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Seriously Funny: The Rebel Comedians of the 1950s and 1960s

Nachman, Gerald

136 ratings by Goodreads
ISBN 10: 0375410309 / ISBN 13: 9780375410307
Published by U.S.A.: Pantheon, 2003
Condition: Near Fine Hardcover
From Bingo Books 2 (Vancouver, WA, U.S.A.)

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Bibliographic Details

Title: Seriously Funny: The Rebel Comedians of the ...

Publisher: U.S.A.: Pantheon

Publication Date: 2003

Binding: Hardcover

Book Condition: Near Fine

Dust Jacket Condition: Near Fine

Edition: 1st Edition

About this title

Synopsis:

The comedians of the 1950s and 1960s were a totally different breed of relevant, revolutionary performer from any that came before or after, comics whose humor did much more than pry guffaws out of audiences. Gerald Nachman presents the stories of the groundbreaking comedy stars of those years, each one a cultural harbinger:

· Mort Sahl, of a new political cynicism
· Lenny Bruce, of the sexual, drug, and language revolution
· Dick Gregory, of racial unrest
· Bill Cosby and Godfrey Cambridge, of racial harmony
· Phyllis Diller, of housewifely complaint
· Mike Nichols & Elaine May and Woody Allen, of self-analytical angst and a rearrangement of male-female relations
· Stan Freberg and Bob Newhart, of encroaching, pervasive pop media manipulation and, in the case of Bob Elliott & Ray Goulding, of the banalities of broadcasting
· Mel Brooks, of the Yiddishization of American comedy
· Sid Caesar, of a new awareness of the satirical possibilities of television
· Joan Rivers, of the obsessive craving for celebrity gossip and of a latent bitchy sensibility
· Tom Lehrer, of the inane, hypocritical, mawkishly sentimental nature of hallowed American folkways and, in the case of the Smothers Brothers, of overly revered folk songs and folklore
· Steve Allen, of the late-night talk show as a force in American comedy
· David Frye and Vaughn Meader, of the merger of showbiz and politics and, along with Will Jordan, of stretching the boundaries of mimicry
· Shelley Berman, of a generation of obsessively self-confessional humor
· Jonathan Winters and Jean Shepherd, of the daring new free-form improvisational comedy and of a sardonically updated view of Midwestern archetypes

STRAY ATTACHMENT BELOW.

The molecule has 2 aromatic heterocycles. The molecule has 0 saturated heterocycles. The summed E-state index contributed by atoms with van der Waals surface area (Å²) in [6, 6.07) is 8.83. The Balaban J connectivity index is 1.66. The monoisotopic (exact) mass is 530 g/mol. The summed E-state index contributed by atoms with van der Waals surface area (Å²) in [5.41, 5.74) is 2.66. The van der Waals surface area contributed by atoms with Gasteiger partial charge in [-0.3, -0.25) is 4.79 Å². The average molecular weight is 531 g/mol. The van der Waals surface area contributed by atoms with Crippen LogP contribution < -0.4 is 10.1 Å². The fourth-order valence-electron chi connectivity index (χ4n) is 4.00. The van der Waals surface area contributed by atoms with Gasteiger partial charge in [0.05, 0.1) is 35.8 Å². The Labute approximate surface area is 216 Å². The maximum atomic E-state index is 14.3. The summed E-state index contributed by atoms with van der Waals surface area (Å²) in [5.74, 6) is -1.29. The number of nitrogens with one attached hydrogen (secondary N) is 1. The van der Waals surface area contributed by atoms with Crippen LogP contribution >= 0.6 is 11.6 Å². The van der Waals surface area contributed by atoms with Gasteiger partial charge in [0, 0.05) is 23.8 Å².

· Ernie Kovacs, of surreal visual effects and the unbounded vistas of video

Taken together, they made up the faculty of a new school of vigorous, socially aware satire, a vibrant group of voices that reigned from approximately 1953 to 1965.

Nachman shines a flashlight into the corners of these comedians’ chaotic and often troubled lives, illuminating their genius as well as their demons, damaged souls, and desperate drive. His exhaustive research and intimate interviews reveal characters that are intriguing and all too human, full of rich stories, confessions, regrets, and traumas. Seriously Funny is at once a dazzling cultural history and a joyous celebration of an extraordinary era in American comedy.

Review:

It's been said that analyzing comedy is a bit like dissecting a frog: you arrive at a greater understanding of the frog but the frog does tend to die in the process. The purpose of Gerald Nachman's Seriously Funny: The Rebel Comedians of the 1950s and 1960s is not to provide a laugh riot of his subjects' best punch lines, but rather to explore their lives, careers, and influence. Nachman's scope is impressive. He provides detailed biographies not only of household names Sid Caesar, Lenny Bruce, Bob Newhart, and Woody Allen but also comics like Jean Shepherd, Shelley Berman, and Will Jordan whose legacies have far outpaced their name recognition. Nachman has done his research; the book profiles 26 comedians, each in exhaustive detail, and no fan of this era will feel cheated at the end of its 768 pages. There are plenty of entertaining show biz anecdotes (Sid Caesar throwing a lit cigar at young writer Mel Brooks, Bill Cosby punching out Tommy Smothers) along with tales of the darker sides of Mort Sahl, Jonathan Winters, and others whose private lives were far less amusing than their stage acts. But what makes Seriously Funny so compelling, and its dopey title at least partially forgivable, is the author's meticulous attention to each comedian's imprint on the landscape of comedy itself. And while the jokes cited often seem a bit stale and obvious, it bears noting that they were revolutionary when these comedians first made them. --John Moe

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